"I was nervous all day. That's just the way I am," he said. "More so today than normal, but I expected that."
Assigned the task of preventing Boston from falling to 0-2 for the first time since 1996, Schilling allowed one run in six innings to lead the Red Sox past the Baltimore Orioles 4-1 Tuesday.
It was the first win with the Red Sox for manager Terry Francona, and Lee Mazzilli's initial loss as manager of the Orioles.
Boston's decision to pick Schilling in the 1986 amateur draft finally paid off -- 18 years later. Obtained in a trade with the Arizona Diamondbacks in November, the right-hander got the Red Sox back on track after Sunday's opening-night loss to Baltimore.
"This was different today in a lot of ways," said Schilling, now in his 14th major league season. "It's a different environment, there are a lot of expectations, and you want to live up to them the best you can."
Schilling (1-0) yielded six hits, struck out seven and walked one in earning his second career victory in the AL -- the first since 1990, when he was with the Orioles. He spent parts of three seasons in Baltimore after being traded from Boston with Brady Anderson in July 1988 for Mike Boddicker.
After throwing 109 pitches and staking the Red Sox to a 3-1 lead, Schilling was ordered to watch the remainder of the game from the dugout.
"He lobbied a little bit, but it wasn't one of his stronger lobbies," Francona said. "The whole idea is for him to feel strong in August and September, for us to win, and for him to pitch effectively."
"That's kind of how you draw it up, with Schill and then the bullpen coming in," Francona said. "Because we didn't hit the ball and we left some runners on base, it's great to win a game like that."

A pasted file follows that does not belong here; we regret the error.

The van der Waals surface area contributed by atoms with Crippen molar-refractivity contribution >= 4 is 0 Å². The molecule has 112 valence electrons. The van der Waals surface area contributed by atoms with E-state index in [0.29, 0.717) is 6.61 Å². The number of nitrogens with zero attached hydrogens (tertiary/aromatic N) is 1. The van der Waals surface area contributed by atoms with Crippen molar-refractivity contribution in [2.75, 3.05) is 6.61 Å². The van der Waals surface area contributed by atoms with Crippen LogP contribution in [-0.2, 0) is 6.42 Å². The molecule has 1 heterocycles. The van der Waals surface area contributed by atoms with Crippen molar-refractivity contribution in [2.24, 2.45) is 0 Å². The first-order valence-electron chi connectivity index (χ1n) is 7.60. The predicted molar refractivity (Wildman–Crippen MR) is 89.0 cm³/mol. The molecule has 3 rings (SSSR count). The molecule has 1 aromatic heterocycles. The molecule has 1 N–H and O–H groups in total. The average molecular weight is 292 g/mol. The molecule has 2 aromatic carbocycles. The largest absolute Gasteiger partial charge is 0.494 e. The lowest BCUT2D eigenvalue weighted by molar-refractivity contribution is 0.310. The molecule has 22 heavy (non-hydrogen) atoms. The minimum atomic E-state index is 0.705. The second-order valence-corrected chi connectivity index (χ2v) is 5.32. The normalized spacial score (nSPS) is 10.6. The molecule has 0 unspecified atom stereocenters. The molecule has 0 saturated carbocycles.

Baltimore starter Eric DuBose (0-1) allowed three runs, four hits and a career-high six walks in 5 1/3 innings. He wasn't terrible, but he wasn't nearly good enough to compete with Schilling.
"He's one of the best pitchers in the game, and you can't expect your offense to get a whole lot off him," DuBose said. "You've got to keep their offense down as long as possible and hope you get a chance to win late in the game."
Kevin Millar homered for the Red Sox, who received eight walks and made the most of five hits.
Luis Matos had two hits and drove in the lone run for the Orioles, who were seeking to build on their opening win over Pedro Martinez. Baltimore newcomers Miguel Tejada, Rafael Palmeiro and Javy Lopez, who combined to go 7-for-11 in that game, went 2-for-11 in this one.
Credit Schilling for that.
"No question, you have your hands full," Mazzilli said. "He had good stuff, and it seemed like he was always ahead in the count."
Boston took advantage of a wild streak by DuBose to go up 2-0 in the second. Manny Ramirez drew a leadoff walk and reached third before DuBose slipped on the mound and hurled a pitch that sailed far over the head of the catcher, allowing Ramirez to score. Jason Varitek followed with an RBI single.
Millar made it 3-0 in the fourth, driving a 3-2 pitch into the left-field seats.
Baltimore broke through in the fifth. After Larry Bigbie hit a one-out single and came around on a double by Matos, Schilling avoided further damage by retiring Brian Roberts and Melvin Mora on fly balls.
Boston added an unearned run in the ninth on Mora's second error of the game and third of the season at third base.
The victory kept the Red Sox from falling two games under .500 for the first time since April 9, 2000, when they were 2-4. ... Boston 3B Bill Mueller went 1-for-5 but is 25-for-62 (.403) against Baltimore. ... Roberts went 0-for-4 and is hitless in eight at-bats this season. ... Millar bruised his nose in a collision with Johnny Damon while both chased down a fly ball in the eighth inning.